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Friday, March 5, 2010

Should Orcas Be in Captivity?

Orcas are beautiful animals. We call them killer whales and they are - they're vicious meat eaters, who fight with Great White Sharks. They travel and migrate, and can be found all over the world (although they're more frequently found in the northeast Pacific, Iceland, Norway and Antarctica). Yet, for some reason, humans have found it necessary and right to keep these creatures in pools the equivalent size of a bathtub (to the whale anyway). Why?

When the Killer Whale Tilikum killed Sea World trainer Dawn Brancheau in February, one of my co-workers knew I'd have an opinion and came over to ask what I thought. My simple answer is, no, Killer Whales (and Dolphins for that matter) should not be in captivity. His argument was that the only reason that anyone cared about Killer Whales is because they're easily seen in places like Sea World, and so shouldn't some be held there?

So, I mulled it over. Gave it some thought. My answer is still no.

Sea World is a business. They are defending keeping Orcas in captivity by saying that they are educational, but what exactly are we learning? Orcas do not do tricks for human entertainment when they are in the wild. They do not interact with humans in the wild. These shows are entertainment, not education. Sea World will continue to defend them because nearly 70% of the revenue from Sea World is generated by the Orca shows. So - no Killer Whales, no Sea World.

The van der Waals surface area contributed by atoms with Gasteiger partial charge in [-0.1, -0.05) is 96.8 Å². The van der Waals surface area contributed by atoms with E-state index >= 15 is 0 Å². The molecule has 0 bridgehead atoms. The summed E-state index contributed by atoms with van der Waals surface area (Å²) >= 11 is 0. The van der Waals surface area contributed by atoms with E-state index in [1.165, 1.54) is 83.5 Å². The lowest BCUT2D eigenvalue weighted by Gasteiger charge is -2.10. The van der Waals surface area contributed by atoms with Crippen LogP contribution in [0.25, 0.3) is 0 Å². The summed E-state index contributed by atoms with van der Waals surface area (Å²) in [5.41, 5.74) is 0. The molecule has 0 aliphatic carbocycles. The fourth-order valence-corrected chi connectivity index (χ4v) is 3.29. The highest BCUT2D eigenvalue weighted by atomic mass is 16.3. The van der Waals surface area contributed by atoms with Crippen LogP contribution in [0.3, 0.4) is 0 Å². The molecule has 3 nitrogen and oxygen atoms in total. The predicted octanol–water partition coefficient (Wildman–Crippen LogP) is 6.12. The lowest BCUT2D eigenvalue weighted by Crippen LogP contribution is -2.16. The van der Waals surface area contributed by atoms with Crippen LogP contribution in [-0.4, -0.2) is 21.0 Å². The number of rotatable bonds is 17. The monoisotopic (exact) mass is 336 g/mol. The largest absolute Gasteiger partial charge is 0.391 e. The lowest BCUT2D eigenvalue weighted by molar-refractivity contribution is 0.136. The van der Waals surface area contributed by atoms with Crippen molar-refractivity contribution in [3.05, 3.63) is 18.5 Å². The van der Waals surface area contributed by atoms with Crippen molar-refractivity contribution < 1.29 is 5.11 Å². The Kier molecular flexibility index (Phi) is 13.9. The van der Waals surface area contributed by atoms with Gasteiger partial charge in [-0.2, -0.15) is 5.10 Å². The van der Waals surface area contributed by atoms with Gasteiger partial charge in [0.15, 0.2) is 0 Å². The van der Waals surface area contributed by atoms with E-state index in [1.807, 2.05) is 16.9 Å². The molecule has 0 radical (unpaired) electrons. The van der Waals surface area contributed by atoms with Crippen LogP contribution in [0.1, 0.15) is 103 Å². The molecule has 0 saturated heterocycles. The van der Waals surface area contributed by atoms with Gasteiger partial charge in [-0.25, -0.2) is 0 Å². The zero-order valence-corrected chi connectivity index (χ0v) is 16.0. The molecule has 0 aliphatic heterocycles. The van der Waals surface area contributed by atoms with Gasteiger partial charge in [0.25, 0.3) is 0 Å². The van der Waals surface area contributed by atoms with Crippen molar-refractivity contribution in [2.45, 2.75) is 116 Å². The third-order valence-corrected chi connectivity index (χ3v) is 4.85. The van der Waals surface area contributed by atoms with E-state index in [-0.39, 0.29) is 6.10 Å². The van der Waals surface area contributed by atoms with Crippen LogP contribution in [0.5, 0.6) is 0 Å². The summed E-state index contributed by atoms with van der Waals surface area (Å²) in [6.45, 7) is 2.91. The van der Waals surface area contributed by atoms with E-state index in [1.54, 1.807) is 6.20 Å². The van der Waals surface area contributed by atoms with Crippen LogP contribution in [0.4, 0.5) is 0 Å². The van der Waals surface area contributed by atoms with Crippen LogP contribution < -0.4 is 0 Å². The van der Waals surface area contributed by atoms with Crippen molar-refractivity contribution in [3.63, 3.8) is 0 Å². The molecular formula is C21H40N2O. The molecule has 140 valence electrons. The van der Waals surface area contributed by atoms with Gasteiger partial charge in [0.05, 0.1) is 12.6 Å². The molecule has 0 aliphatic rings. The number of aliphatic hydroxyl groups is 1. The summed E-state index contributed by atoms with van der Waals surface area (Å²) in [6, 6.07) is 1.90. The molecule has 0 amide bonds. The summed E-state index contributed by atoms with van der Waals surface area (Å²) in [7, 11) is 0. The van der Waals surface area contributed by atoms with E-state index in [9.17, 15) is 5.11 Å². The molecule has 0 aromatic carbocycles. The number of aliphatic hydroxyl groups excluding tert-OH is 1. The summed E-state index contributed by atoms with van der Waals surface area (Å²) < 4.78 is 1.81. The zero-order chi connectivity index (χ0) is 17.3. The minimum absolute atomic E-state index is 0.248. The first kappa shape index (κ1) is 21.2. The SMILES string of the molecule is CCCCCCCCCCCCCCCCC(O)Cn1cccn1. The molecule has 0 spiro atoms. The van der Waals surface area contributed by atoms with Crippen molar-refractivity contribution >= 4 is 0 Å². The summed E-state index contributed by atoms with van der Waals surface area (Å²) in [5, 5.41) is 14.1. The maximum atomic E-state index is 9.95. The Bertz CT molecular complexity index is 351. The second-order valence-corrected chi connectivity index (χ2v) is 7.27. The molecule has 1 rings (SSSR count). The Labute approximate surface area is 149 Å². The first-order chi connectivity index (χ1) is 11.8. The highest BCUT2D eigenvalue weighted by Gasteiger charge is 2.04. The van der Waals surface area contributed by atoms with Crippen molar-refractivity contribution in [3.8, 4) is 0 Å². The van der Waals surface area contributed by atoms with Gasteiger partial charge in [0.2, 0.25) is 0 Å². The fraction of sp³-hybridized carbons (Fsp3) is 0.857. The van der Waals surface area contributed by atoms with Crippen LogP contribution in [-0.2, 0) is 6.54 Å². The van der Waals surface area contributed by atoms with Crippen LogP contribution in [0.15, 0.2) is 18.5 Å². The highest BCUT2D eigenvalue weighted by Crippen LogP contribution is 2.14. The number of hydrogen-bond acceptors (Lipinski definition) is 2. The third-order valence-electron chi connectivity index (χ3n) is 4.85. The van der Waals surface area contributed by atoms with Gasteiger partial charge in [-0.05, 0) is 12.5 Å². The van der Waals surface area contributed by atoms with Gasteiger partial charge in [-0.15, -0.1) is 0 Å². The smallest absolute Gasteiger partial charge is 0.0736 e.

Let's look at Humpback and Blue Whales. They're not found in captivity, they're too large. Yet, somehow, life goes on for them. We know they exist, we care about them, we want to see the species continue. So, really, is it necessary to have Orcas in captivity in order to "care" about them? Isn't this why we have Animal Planet and National Geographic? Isn't this why we have whale watching expeditions? I mean, Discovery Channel has a whole week devoted to sharks, and there is a lot of hype surrounding the Great White, and yet there aren't really Great White Sharks in captivity (there have been 5 at the Monterey Bay Aquarium, all only held for a short period of time). I'm not buying that you need to have a few Orcas in captivity to torture them and teach them tricks in order to learn about them.

Some facts (courtesy of the Whale and Dolphin Conservation Society):
  • Wild Orcas have lifespans of 35 years for males and 50 years for females. Most Orcas in captivity do not live past age 30.
  • 136 Orcas have been captured from the wild, and 123 of them are now dead. Their average life span in captivity has been 4.5 years.
  • Orcas born in captivity live to be an average of 8.5 years old before they die.
  • Orcas can and do dive to 60 meters.
  • The maximum depth of Shamu Stadium is 10.7 meters. This is one of the largest Orca pools in the world.
  • Orcas have highly developed brains, and live in the wild in social groups and closely-knit pods.
  • Four captive Orcas live completely alone.
Let's just stop this. Please avoid Sea World. Don't give them your money. There is no reason to be keeping these animals in captivity.

For more information on other marine mammal injustices, please see the Oscar Nominated Documentary, The Cove.

Captive Orcas: Dying to Entertain You, Whale and Dolphin Conservation Society

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